The irony is that separation is exactly what Judge Lance Ito set out to achieve in sending 12 jury members and 12 alternates into extreme sequestration for eight and a half months. "We will try to make this something less than ... an experience of incarceration, but it won't be a picnic," Ito told those citizens at the outset, according to press accounts at the time. By now, the show has made obvious why such drastic measures were taken. The ubiquity of the case meant that a glance at a TV, an encounter with a neighbor, or a flip through a Reader’s Digest could contaminate members of the jury pool (who, perhaps more for logistical reasons, were also banned from their hotel’s actual swimming pool).
But even after they were removed from the world, could the jury really be thought of as pure? The bulk of the show’s intrigue, after all, is about the attempts by both the prosecution and the defense to manipulate the people in the jury box, in ways that go beyond the strict presentation of evidence. The selection process earlier in the season, where race and gender played a huge role, highlighted how the two sides sought jurors not for their open-mindedness but for their predispositions. And in this episode, we saw how sequestration itself might represent a kind of jury-tampering: It messed with their heads. Locked in a hotel with a handful of others, the jurors began to form bonds with guards, even holding a “strike” when Ito rotated likable ones out. Forbidden from arguing with one another about the case, they argued with each other about which VHS to put on—Martin or Seinfeld?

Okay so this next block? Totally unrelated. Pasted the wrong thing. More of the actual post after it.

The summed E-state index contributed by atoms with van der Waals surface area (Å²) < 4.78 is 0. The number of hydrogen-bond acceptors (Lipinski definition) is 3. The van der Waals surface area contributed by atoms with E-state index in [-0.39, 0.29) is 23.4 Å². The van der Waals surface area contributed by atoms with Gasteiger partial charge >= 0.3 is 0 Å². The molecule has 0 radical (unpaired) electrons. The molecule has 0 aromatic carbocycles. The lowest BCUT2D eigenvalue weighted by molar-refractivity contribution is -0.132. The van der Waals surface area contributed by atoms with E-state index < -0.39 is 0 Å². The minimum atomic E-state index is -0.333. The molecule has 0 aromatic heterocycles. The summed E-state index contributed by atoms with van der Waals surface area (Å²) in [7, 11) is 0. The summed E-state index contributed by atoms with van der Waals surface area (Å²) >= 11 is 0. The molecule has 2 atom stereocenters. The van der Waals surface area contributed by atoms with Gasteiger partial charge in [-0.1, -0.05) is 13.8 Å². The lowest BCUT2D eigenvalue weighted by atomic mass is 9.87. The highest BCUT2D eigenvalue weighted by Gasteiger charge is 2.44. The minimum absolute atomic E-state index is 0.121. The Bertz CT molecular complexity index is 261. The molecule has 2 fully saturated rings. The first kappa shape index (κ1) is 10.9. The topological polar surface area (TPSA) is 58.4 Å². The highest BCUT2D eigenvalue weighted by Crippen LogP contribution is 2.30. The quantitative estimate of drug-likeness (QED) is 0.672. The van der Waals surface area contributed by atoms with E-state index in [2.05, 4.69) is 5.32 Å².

Even in that latter, banal debate, one of the Great Themes of the whole case seeped in: race. The series opened with images of the Rodney King beating and L.A. riots, a reminder of the context that may have swung the verdict in Simpson’s favor. The show has since preceded with remarkable nuance on the topic, nailing some of the essential ways that skin color makes a material difference in peoples’ lives. Prejudice is part of the picture, but not its entirety. Race, viewers are reminded, relates to social networks, which relates to culture, which relates to worldview. It can influence which sitcom you prefer, which discount retailer you prefer, and whether you expect justice from institutions or not. Of course, on the show as in life, no single attribute determines a person’s complete identity. Turns out, O.J. likes Seinfeld a lot.
Scott Alexander, Larry Karaszewski, Ryan Murphy, and the rest of the show's writing and directing team work the show’s many motifs—including the media’s amorality, the court’s corruptibility, and the lawyers’ petty humanity—like symphony composers: Themes surge, recede, and work in counterpoint. It certainly helps that the material’s richness continues to astound. This latest episode mined yet another fascinating subplot, the fact that the case introduced DNA evidence to a national audience. And the jury strike, a nearly unprecedented act that has been mostly forgotten today, was handled deftly. On another show, it might have been used to symbolize some big idea about the state of the case as it dragged on. But its portrayal here was grounded in the specific circumstances of the jury’s sequestration. Again: Data, not abstraction.